8. 8. 8 1.2.3 Radiation This mode of heat transfer didn’t require any medium to occur. Every matter having a temperature above absolute zero will emit energy in the form of electromagnetic waves (or alternatively, photons) and called radiation. Radiation transfer occurs most efficiently in a vacuum. Stefan-Boltzmann’s law 4 s b T E   σ : Stefan-Boltzmann’s constant (5.67×10-8) [W/m2·K4]. T : Absolute temperature of surface [K] (For black body; ideal radiator) 4 s T E   (For real body) ε : Emissivity(방사율). (0 ≤ ε ≤ 1) A measure of how efficiently a surface emits energy relative to a blackbody. It depends strongly on the surface material and finish. rad q 
9. 9. 9 1.2.3 Radiation G Gabs   αG εE q b rad       sur s r rad T T A h q      2 2 sur s sur s r T T T T h     hr : Radiation heat transfer coefficient Radiation may also be incident (입사) on a surface from its surroundings. Irradiation G (조사) is all radiation on a unit area of the surface. A portion or all of irradiation may be absorbed by the surface. α : Absorptivity (흡수율) (0 ≤ α ≤ 1) When the surface is opaque (α < 1), portions of the irradiation are reflected. 4 sur T G   (For black body; ideal absorber) σ : Stefan-Boltzmann’s constant (5.67×10-8) [W/m2·K4]. T : Absolute temperature of surrounding black body [K] abs G E When the surface is assumed to be α = ε.  Net rate of radiation heat transfer from surface   4 surr 4 s rad T T ε q     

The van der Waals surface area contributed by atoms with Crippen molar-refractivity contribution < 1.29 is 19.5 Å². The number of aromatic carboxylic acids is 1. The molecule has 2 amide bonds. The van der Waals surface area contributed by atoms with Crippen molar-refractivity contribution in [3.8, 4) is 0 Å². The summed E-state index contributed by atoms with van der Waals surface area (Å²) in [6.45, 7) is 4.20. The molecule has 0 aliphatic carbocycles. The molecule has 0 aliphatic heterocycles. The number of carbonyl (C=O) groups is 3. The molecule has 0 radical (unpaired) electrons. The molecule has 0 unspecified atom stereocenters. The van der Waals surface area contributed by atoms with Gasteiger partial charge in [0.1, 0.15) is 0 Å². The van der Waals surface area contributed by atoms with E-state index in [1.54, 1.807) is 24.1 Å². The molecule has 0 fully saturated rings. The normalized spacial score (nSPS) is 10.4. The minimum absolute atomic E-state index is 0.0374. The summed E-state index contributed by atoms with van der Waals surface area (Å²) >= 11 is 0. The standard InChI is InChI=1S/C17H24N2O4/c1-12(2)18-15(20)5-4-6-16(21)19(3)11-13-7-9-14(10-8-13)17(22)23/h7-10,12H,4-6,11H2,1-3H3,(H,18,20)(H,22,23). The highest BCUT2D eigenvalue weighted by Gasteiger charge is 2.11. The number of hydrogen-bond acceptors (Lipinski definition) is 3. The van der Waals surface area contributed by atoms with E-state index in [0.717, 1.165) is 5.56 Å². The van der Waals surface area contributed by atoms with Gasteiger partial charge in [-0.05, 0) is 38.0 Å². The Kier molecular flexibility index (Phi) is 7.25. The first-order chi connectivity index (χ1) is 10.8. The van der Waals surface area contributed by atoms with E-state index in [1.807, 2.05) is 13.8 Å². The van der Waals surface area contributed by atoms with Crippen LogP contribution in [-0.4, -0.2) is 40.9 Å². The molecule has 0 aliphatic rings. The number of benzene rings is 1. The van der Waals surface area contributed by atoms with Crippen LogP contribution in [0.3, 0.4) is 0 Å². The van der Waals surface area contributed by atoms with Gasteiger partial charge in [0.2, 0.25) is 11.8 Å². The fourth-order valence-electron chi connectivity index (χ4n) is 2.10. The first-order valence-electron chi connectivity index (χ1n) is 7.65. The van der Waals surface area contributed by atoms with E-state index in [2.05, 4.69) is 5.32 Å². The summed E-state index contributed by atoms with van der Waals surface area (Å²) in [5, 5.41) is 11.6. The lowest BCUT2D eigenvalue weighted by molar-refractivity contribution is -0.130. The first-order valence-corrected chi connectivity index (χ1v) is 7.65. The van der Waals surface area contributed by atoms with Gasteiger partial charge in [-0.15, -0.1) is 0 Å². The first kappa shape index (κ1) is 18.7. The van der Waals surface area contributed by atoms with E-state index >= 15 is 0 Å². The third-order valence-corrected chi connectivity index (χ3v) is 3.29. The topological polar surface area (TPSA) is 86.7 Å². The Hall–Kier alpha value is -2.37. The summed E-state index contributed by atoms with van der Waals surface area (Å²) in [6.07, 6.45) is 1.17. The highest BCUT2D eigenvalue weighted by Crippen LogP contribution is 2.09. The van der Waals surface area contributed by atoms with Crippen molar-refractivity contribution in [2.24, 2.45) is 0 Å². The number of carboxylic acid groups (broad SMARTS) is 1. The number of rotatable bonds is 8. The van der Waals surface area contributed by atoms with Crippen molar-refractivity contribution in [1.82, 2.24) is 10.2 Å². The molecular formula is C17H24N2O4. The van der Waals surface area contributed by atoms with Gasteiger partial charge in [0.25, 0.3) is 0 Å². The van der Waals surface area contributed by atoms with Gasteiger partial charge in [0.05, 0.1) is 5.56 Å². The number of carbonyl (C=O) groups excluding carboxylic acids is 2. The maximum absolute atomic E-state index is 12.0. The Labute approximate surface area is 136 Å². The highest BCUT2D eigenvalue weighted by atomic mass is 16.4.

10. 10. 10 1.3 Relationship to thermodynamic  First law of thermodynamics The increase in the amount of energy stored in a control volume must equal the amount of energy that enters the control volume, minus the amount of energy that leaves the control volume. g out in st st E E - E dt dE E        Energy transported by the medium into the control volume. → surface phenomena Energy transported by the medium out of the control volume → surface phenomena Energy generated in the control volume → volumetric phenomena (e.g., chemical, electrical, electromagnetic, or nuclear) V q Eg    : heat generation rate per unit volume : volume q  V Energy stored in the control volume → volumetric phenomena in E  out E  g E  st E    CVT t Est      ρ: density volume, V : volume, C : specific heat, t : time, T : temperature For steady-state conditions → 0  st E 